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There are various ways to ensure that a space after a macro is not gobbled and wondering how to decide which one to use. Are there cases where it matters which solution is used.

\documentclass{article}
\begin{document}
\TeX{} followed by curly brace is ok.\par
\TeX\ followed by a back slash is ok.\par
\TeX~followed by a tilde also works.\par
\end{document}
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2 Answers

The distinctive choice is between using a tie ~ or not. Ties are meant to keep document elements on either side joined, similar to HTML's &nbsp. Here's a couple more examples, illustrating the difference:

enter image description here

\documentclass{article}
\begin{document}
\TeX{} followed by curly brace is ok.\par
\TeX\ followed by a back slash is ok.\par
\TeX~followed by a tilde also works.\par
\TeX{ }followed by a group works.\par
\TeX\@ followed by a \verb|\@| works. \par
\TeX\space followed by \verb|\space| works.

\hrulefill

Here is some random text, as much as is needed to fill the line okay. \TeX{} followed by something is ok.\par
Here is some random text, as much as is needed to fill the line okay. \TeX\ followed by something is ok.\par
Here is some random text, as much as is needed to fill the line okay. \TeX~followed by something is ok.\par
Here is some random text, as much as is needed to fill the line okay. \TeX{ }followed by something is ok.\par
Here is some random text, as much as is needed to fill the line okay. \TeX\@ followed by something is ok.\par
Here is some random text, as much as is needed to fill the line okay. \TeX\space followed by something is ok.

\end{document}

Note how all spacing seems equal when no line-breaking is introduced (top part). However, as soon as a line-break is introduced, inter-word stretching/shrinking and possible hyphenation causes words to be moved so as to "optimize the display"; ties ~ avoid line-breaking at a space (by setting a very large \penalty - reducing the likelihood of contributing to the optimization, so to speak).

So, in answer to your question. "Are there cases where it matters which solution is used." Yes, but it depends on the location of the usage, as illustrated above.

For more on an actual description of ties from the TeX Book, see What is the difference in citing/referencing with or without tilde?.


The xspace package provides a means around this spacing choice by peeking ahead in the input stream in order to see whether there's a space following the control sequence. Typical usage would be something like (in a very minimal form):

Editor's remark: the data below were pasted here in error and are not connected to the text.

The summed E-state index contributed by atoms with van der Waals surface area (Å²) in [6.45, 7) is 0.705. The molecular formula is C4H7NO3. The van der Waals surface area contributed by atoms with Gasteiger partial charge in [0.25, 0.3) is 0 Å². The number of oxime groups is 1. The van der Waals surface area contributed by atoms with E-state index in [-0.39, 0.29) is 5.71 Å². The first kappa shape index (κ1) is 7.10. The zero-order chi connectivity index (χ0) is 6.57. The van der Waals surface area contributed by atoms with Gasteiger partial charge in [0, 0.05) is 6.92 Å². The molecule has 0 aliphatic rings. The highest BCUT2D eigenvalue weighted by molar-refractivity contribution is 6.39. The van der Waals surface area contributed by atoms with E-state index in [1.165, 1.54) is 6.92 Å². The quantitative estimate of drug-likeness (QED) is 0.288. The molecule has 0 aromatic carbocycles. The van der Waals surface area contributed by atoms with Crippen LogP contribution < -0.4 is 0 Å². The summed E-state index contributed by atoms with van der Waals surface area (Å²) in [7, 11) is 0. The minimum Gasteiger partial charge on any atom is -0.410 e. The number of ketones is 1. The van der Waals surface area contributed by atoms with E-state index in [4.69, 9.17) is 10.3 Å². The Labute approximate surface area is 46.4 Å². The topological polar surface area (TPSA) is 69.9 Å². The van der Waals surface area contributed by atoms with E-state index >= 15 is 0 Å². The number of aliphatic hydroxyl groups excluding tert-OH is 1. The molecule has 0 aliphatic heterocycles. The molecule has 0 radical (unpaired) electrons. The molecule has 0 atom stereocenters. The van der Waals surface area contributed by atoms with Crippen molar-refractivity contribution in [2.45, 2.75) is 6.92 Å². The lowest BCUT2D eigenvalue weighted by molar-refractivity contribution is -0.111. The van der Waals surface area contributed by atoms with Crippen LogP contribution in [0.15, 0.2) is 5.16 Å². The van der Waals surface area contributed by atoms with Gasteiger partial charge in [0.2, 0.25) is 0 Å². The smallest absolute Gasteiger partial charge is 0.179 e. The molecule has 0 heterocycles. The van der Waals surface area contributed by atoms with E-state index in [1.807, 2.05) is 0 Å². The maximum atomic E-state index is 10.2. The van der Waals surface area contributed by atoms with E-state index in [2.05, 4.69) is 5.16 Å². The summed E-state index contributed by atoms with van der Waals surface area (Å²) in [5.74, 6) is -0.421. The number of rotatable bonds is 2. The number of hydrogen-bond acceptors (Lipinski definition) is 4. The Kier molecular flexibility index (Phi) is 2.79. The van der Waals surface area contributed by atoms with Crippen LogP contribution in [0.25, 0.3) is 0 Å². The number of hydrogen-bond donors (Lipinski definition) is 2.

\usepackage{xspace}% http://ctan.org/pkg/xspace
\newcommand{\TEX}{\TeX\xspace}

which would allow you to type \TEX followed by a space is ok. and obtain the appropriate output TeX followed by a space is ok.

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5  
Personally, I have always preferred {\TeX} over \TeX{}, because the latter looks like I am feeding an empty argument to the \TeX macro. Also, the former is more obviously a single unit. (When I write Norwegian and need to restrict myself to ASCII, I similarly write “blåbærsyltetøy” (blueberry jam) as bl{\aa}b{\ae}rsyltet{\o}y. Being consistent here is useful, as it lets me easily convert back to latin-1 or utf-8 without the macros.) –  Harald Hanche-Olsen Jul 3 '12 at 6:48
8  
@HaraldHanche-Olsen bl{\aa}b inhibits kerning between "l", "å" and "b", which bl\aa b doesn't. –  egreg Jul 3 '12 at 6:54
    
@egreg: But, the kerning won’t be inhibited using LuaTeX, will it? –  mhp Jul 4 '12 at 7:09
    
@mhp I believe that LuaTeX can insert automatic kerning in these cases, which is good. It's not the case for TeX and XeTeX. –  egreg Jul 4 '12 at 7:35
    
@egreg: Urgh. I should have known that. To me, this is just another argument to use utf-8 (or latin-1) input encoding instead. I like my input files human readable, as far as possible. –  Harald Hanche-Olsen Jul 4 '12 at 15:30
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compare the output:

\documentclass{article}
\begin{document}
\minipage{1.25cm}
\TeX{} followed by curly brace is ok.\par
\TeX\ followed by a back slash is ok.\par
\TeX~followed by a tilde also works.\par
\endminipage

\bigskip
foo  bar\par
foo\ \ bar\par
foo~~bar

\end{document}

enter image description here

a default space -- a control space -- a non break space

A control space is required when using \nonfrenchspacing to fix the spacing after periods which are not the end of a sentence. ~ is used for 75~kg to prevent a line break between the two parts.

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1  
Is there any particular reason for not using the standard \begin{minipage} and \end{minipage}? –  egreg May 31 '13 at 17:15
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